She was born on September 11th, 1922 and was my Boromashi (oldest aunt), my mother’s sister, a year younger than her. I don’t know when she died. One day in 2003, she left a house on Sarat Bose Road, Calcutta (now Kolkata) and disappeared into the maw of that pullulating city. No one that I know ever saw her again.
Purnima (pronounced Poor-nima), full moon in Sanskrit, was the second child, daughter of a homemaker and a civil servant. There would be two other siblings, a younger sister, four years later and a brother, born posthumously 9 years later.
Boromashi was my favorite aunt. She was my favorite relative bar none. To this day I don’t know exactly why. She didn’t cook great meals. She didn’t tell great stories. She did the following:
Dress impeccably. Her armoire was like shelves in an Indian fabric store ---folded, color- coordinated, fabrics, sarees, blouses, shawls, and undergarments, washed and ironed.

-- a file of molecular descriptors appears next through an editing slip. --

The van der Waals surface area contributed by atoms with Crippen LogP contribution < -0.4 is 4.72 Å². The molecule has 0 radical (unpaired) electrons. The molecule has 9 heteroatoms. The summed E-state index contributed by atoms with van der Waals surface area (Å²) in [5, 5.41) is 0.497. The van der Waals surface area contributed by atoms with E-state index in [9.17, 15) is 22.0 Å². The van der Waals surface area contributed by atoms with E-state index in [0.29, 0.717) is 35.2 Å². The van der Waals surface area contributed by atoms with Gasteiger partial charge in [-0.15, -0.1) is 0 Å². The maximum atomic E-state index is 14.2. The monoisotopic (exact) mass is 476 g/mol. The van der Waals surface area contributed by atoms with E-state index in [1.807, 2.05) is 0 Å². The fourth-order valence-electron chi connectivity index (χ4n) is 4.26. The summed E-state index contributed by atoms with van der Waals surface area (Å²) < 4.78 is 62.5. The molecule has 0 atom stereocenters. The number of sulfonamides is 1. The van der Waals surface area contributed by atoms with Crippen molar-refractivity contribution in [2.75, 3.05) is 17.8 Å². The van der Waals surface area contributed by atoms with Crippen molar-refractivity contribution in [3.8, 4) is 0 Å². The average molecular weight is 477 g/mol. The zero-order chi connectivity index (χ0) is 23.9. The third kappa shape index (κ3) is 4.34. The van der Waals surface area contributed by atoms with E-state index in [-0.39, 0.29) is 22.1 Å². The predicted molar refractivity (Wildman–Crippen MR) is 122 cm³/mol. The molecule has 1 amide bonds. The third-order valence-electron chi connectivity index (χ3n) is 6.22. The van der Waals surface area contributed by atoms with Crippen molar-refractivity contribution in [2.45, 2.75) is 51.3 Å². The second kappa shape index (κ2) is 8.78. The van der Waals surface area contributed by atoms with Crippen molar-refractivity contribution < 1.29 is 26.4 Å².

She laughed a lot. She gossiped. She had a take-no-prisoners straightforwardness that she used like a machete in a fight.
She was my “spinster” aunt. She never married and I never knew her to have a romantic relationship. In the world she lived in, this was striking indeed.
She worked in secretarial positions all her life.
She never owned a car or any other transportation and elbowed her way through the overburdened transit system.
She read constantly, both in English and Bengali.
She saw movies every week.
And she’d talk to my sister and me. She’d write us long letters when we were away during summers. And she gave us gifts, carefully selected, perfectly wrapped, bought from her meager salary, for birthdays and holidays.
Like most Bengali families of my generation, there was far more below the surface than we could imagine. A few years ago I was in New Delhi, sitting with one of my cousins (the child of my youngest aunt) and his wife told me that she had heard from Boromashi that my father wanted to marry her and not my mother but my grandmother said that as the oldest daughter, my mother was the one to be married first. Also, I imagine, Boromashi had far more earning capacity as a trained secretarial help, knowing the essentials of shorthand and typing that were prerequisites of office work, than my mother who’d gone to college and was supposed to be headed for a school teaching career, if any.